on single-lined data or solely on sometimes highly unreliable
photometric elements (particularly mass ratios).
In our study we consider component ”1” as the more
massive one. Our assumption is based on the double-lined
spectroscopic observations, where the mass ratio is taken as
q = M2/M1 < 1.
In Figure 1 we present the distribution of the component
masses versus the orbital period. It seems that the secondary
components in all systems are very similar in masses, regard-
less of the orbital period. Masses of secondaries are between
the values of 0 and 1 M⊙. The mean value of the mass of
the secondaries is 0.45M⊙, while the primaries have masses
between 0.5 and 2.5M⊙ (only HV UMa has M1 = 2.8M⊙).
The same pattern of distribution appears when the masses of
A and W-type systems are plotted in separate figures (Fig-
ures 2a and 2b). In this case, the average mass of A-type
secondaries is equal to 0.41M⊙ and that of W-type equal to
0.49M⊙. It is remarkable to see the similarity of the mass dis-
tribution of secondary components with that of white dwarfs
(Madej et al. 2004). According to Stepien (2004), mass ex-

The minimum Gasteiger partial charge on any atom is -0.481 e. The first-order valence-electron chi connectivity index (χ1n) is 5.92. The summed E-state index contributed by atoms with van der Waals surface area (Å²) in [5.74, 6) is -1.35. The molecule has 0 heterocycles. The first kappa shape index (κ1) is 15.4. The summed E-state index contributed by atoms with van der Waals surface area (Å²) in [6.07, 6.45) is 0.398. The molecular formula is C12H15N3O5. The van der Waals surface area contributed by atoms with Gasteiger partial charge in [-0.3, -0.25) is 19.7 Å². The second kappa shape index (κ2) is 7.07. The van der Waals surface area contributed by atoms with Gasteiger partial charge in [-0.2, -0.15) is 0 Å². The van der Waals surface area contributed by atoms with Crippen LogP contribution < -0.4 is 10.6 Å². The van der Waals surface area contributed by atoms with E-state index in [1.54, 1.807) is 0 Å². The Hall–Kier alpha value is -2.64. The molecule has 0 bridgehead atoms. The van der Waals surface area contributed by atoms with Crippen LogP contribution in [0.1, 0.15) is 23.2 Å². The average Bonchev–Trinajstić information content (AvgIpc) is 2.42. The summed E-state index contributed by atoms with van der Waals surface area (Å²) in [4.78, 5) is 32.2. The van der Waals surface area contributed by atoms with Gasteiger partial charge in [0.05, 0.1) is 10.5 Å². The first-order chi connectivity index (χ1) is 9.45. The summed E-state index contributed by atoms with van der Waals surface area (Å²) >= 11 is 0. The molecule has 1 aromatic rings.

change is taking place in the majority of contact binaries
and the secondaries are helium-rich objects. In this case the
masses of the secondary components are expected to be sim-
ilar or smaller than those of white dwarfs, which could have
been grown as cores of isolated stars.
Another interesting feature shown in Figure 1 as well
as in the upper and lower panels of Figure 2 is that there
Figure 2. The mass distribution of the two components of 60
A-type contact binaries (upper panel) and 52 W-type contact
binaries (lower panel) of our sample. Triangles represent the low-
q systems, as in Figure 1.
is a total absence of systems with periods between 0.5 and
0.6 d. This gap is rather caused by the selection effect of
our sample of contact binaries. Many contact binaries with
equal minima and periods close to 12 h are difficult to be
observed and can be mistaken as pulsating variables, with a
period of 6 h (i.e. β Lyrae variables), or remain unclassified.
A recent study (Rucinski 2002) has also showed that many
contact binaries are still undetected.
In our sample, all W-type systems have orbital periods
shorter than 0.5 d, while the A-type systems can have all
possible periods in the range considered, with a small pref-
erence in large values.
Seven systems (CK Boo, FP Boo, SX Crv, GR Vir,
TZ Boo, AW UMa and FG Hya) (especially AW UMa,
SX Crv and TZ Boo) are plotted with triangles in all fig-
ures, as they are low-q systems with very low-mass secon-
daries (M2 < 0.17M⊙). In these systems the rotational an-
gular momentum is mostly ”absorbed” from the primary
component and plays a significant role on the total angular
Contact binary stars3
NCBs and DCBs?
Figure 3. The total mass distribution of 112 contact binaries
(full circles for A-type and open circles for W-type), 25 near con-
tact and 11 detached binaries (open squares). Triangles represent
the low-q contact binaries, as in Figure 1.